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Government admits case for design in Planning Bill is 'unanswerable'

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Richard Rogers and the RIBA have withdrawn their amendments to the Planning Bill, following a government U-turn last Thursday on the role of 'design' in the reforms.

ODPM minister Jeff Rooker told the House of Lords that the case made by Rogers for the amendments was 'unanswerable' and promised to introduce changes that will put 'design at the centre of the reforms'.

The RIBA believes the government move represents a major victory in its campaign to ensure design quality features heavily in the bill, after it was omitted from the original draft.

Last week, a coalition of Conservative peer Lord Lucas, Rogers and the RIBA tabled two amendments that would have forced all planning applicants 'to attach statements of design intentions' with both full and outline planning applications. And a third would have forced 'all those exercising planning functions to do so with a view to the achievement of good design'.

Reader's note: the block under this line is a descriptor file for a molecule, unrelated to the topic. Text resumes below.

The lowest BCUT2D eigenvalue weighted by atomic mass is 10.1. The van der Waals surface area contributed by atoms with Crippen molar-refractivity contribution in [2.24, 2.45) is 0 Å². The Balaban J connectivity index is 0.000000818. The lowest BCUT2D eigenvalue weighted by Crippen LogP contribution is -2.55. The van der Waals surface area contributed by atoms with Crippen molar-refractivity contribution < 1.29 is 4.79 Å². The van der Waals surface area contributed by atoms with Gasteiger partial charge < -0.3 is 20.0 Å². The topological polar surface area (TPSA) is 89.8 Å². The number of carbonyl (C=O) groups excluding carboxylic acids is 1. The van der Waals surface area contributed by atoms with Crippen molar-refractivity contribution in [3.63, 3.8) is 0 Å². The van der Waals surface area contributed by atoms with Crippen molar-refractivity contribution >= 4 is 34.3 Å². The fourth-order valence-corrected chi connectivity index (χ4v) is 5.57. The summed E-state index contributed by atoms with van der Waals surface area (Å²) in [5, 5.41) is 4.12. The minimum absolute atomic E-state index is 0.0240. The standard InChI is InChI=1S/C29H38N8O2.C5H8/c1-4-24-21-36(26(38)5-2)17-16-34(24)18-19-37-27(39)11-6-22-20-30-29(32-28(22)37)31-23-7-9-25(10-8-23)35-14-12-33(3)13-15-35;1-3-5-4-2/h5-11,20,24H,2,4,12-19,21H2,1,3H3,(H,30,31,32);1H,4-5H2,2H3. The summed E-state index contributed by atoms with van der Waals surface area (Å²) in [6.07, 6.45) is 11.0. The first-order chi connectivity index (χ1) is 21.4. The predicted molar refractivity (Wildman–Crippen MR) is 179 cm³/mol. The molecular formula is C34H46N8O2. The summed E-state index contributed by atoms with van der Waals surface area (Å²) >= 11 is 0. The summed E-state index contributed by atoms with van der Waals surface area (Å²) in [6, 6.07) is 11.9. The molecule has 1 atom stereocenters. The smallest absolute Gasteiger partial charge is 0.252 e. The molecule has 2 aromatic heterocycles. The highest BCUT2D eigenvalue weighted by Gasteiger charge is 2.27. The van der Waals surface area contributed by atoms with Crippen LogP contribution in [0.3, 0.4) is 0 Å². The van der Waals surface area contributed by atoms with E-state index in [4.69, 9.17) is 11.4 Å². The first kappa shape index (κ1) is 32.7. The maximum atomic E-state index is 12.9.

Rogers told the House it was essential that the planning process be used for 'the promotion of sustainability and high-quality design', attacking the government's bill as 'short on aspiration'.

Rooker responded to Rogers' speech by promising that the government would introduce its own amendments to include design quality. 'I shall return to the deputy prime minister, who is in charge of the bill, and insist that the word 'design' appears in it. That is fundamental, ' he said.

RIBA government relations officer Steven Harding described the U-turn as 'fantastic news'. 'I am excited to have scored this victory and look forward to seeing the changes the government introduces, ' he said.

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